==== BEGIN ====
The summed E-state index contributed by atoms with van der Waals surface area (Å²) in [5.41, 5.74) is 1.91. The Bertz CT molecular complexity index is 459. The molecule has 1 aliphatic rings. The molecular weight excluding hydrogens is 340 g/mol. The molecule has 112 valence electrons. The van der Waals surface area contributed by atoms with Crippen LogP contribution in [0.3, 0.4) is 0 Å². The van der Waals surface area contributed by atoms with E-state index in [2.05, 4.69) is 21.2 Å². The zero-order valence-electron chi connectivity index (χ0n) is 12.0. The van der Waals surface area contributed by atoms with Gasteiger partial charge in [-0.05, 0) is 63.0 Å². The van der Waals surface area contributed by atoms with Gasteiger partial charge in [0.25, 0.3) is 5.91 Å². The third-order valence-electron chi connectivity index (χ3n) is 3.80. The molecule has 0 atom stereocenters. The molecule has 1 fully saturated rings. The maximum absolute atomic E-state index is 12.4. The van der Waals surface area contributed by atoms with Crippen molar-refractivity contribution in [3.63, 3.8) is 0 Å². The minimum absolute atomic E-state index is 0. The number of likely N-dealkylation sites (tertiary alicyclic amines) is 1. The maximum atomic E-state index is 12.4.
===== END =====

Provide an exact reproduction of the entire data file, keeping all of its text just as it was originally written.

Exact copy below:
The summed E-state index contributed by atoms with van der Waals surface area (Å²) in [5.41, 5.74) is 1.91. The Bertz CT molecular complexity index is 459. The molecule has 1 aliphatic rings. The molecular weight excluding hydrogens is 340 g/mol. The molecule has 112 valence electrons. The van der Waals surface area contributed by atoms with Crippen LogP contribution in [0.3, 0.4) is 0 Å². The van der Waals surface area contributed by atoms with E-state index in [2.05, 4.69) is 21.2 Å². The zero-order valence-electron chi connectivity index (χ0n) is 12.0. The van der Waals surface area contributed by atoms with Gasteiger partial charge in [-0.05, 0) is 63.0 Å². The van der Waals surface area contributed by atoms with Gasteiger partial charge in [0.25, 0.3) is 5.91 Å². The third-order valence-electron chi connectivity index (χ3n) is 3.80. The molecule has 0 atom stereocenters. The molecule has 1 fully saturated rings. The maximum absolute atomic E-state index is 12.4. The van der Waals surface area contributed by atoms with Crippen molar-refractivity contribution in [3.63, 3.8) is 0 Å². The minimum absolute atomic E-state index is 0. The number of likely N-dealkylation sites (tertiary alicyclic amines) is 1. The maximum atomic E-state index is 12.4.